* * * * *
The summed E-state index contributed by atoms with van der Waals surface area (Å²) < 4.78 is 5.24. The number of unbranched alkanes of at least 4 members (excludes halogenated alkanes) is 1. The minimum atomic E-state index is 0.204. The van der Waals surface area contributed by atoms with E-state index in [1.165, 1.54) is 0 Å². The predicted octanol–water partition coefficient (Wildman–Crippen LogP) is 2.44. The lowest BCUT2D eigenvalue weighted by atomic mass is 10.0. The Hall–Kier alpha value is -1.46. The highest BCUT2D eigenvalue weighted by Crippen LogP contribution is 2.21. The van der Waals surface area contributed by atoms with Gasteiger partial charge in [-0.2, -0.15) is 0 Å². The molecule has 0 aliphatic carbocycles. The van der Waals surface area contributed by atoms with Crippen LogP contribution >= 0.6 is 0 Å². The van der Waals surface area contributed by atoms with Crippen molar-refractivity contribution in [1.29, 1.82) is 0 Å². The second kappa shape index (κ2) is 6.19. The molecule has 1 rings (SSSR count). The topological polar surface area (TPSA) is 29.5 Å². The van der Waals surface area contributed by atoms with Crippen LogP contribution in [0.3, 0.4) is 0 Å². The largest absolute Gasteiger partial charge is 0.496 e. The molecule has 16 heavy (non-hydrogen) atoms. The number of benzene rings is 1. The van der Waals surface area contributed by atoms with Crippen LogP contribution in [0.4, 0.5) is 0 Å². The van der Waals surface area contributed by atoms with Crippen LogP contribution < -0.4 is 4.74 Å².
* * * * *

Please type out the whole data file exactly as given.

The summed E-state index contributed by atoms with van der Waals surface area (Å²) < 4.78 is 5.24. The number of unbranched alkanes of at least 4 members (excludes halogenated alkanes) is 1. The minimum atomic E-state index is 0.204. The van der Waals surface area contributed by atoms with E-state index in [1.165, 1.54) is 0 Å². The predicted octanol–water partition coefficient (Wildman–Crippen LogP) is 2.44. The lowest BCUT2D eigenvalue weighted by atomic mass is 10.0. The Hall–Kier alpha value is -1.46. The highest BCUT2D eigenvalue weighted by Crippen LogP contribution is 2.21. The van der Waals surface area contributed by atoms with Gasteiger partial charge in [-0.2, -0.15) is 0 Å². The molecule has 0 aliphatic carbocycles. The van der Waals surface area contributed by atoms with Crippen LogP contribution >= 0.6 is 0 Å². The van der Waals surface area contributed by atoms with Crippen molar-refractivity contribution in [1.29, 1.82) is 0 Å². The second kappa shape index (κ2) is 6.19. The molecule has 1 rings (SSSR count). The topological polar surface area (TPSA) is 29.5 Å². The van der Waals surface area contributed by atoms with Crippen LogP contribution in [0.3, 0.4) is 0 Å². The largest absolute Gasteiger partial charge is 0.496 e. The molecule has 16 heavy (non-hydrogen) atoms. The number of benzene rings is 1. The van der Waals surface area contributed by atoms with Crippen LogP contribution in [0.4, 0.5) is 0 Å². The van der Waals surface area contributed by atoms with Crippen LogP contribution < -0.4 is 4.74 Å².